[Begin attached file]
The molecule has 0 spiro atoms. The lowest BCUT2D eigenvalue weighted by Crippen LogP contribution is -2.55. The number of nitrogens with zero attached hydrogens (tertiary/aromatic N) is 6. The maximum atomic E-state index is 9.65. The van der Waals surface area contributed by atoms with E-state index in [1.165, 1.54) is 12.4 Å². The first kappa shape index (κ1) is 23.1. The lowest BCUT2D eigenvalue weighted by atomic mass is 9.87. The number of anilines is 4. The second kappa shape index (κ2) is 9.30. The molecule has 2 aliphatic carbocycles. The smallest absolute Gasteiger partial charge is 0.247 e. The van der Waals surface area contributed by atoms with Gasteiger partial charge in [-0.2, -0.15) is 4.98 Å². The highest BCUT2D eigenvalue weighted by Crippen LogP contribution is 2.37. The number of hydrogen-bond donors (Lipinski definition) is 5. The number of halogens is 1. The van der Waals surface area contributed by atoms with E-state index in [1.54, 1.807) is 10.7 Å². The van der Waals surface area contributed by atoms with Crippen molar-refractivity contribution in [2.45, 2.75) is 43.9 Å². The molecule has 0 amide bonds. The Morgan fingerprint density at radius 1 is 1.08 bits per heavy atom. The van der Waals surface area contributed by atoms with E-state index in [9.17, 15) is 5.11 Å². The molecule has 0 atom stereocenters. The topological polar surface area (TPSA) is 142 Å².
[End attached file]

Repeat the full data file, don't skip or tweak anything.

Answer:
The molecule has 0 spiro atoms. The lowest BCUT2D eigenvalue weighted by Crippen LogP contribution is -2.55. The number of nitrogens with zero attached hydrogens (tertiary/aromatic N) is 6. The maximum atomic E-state index is 9.65. The van der Waals surface area contributed by atoms with E-state index in [1.165, 1.54) is 12.4 Å². The first kappa shape index (κ1) is 23.1. The lowest BCUT2D eigenvalue weighted by atomic mass is 9.87. The number of anilines is 4. The second kappa shape index (κ2) is 9.30. The molecule has 2 aliphatic carbocycles. The smallest absolute Gasteiger partial charge is 0.247 e. The van der Waals surface area contributed by atoms with Gasteiger partial charge in [-0.2, -0.15) is 4.98 Å². The highest BCUT2D eigenvalue weighted by Crippen LogP contribution is 2.37. The number of hydrogen-bond donors (Lipinski definition) is 5. The number of halogens is 1. The van der Waals surface area contributed by atoms with E-state index in [1.54, 1.807) is 10.7 Å². The van der Waals surface area contributed by atoms with Crippen molar-refractivity contribution in [2.45, 2.75) is 43.9 Å². The molecule has 0 amide bonds. The Morgan fingerprint density at radius 1 is 1.08 bits per heavy atom. The van der Waals surface area contributed by atoms with E-state index in [9.17, 15) is 5.11 Å². The molecule has 0 atom stereocenters. The topological polar surface area (TPSA) is 142 Å².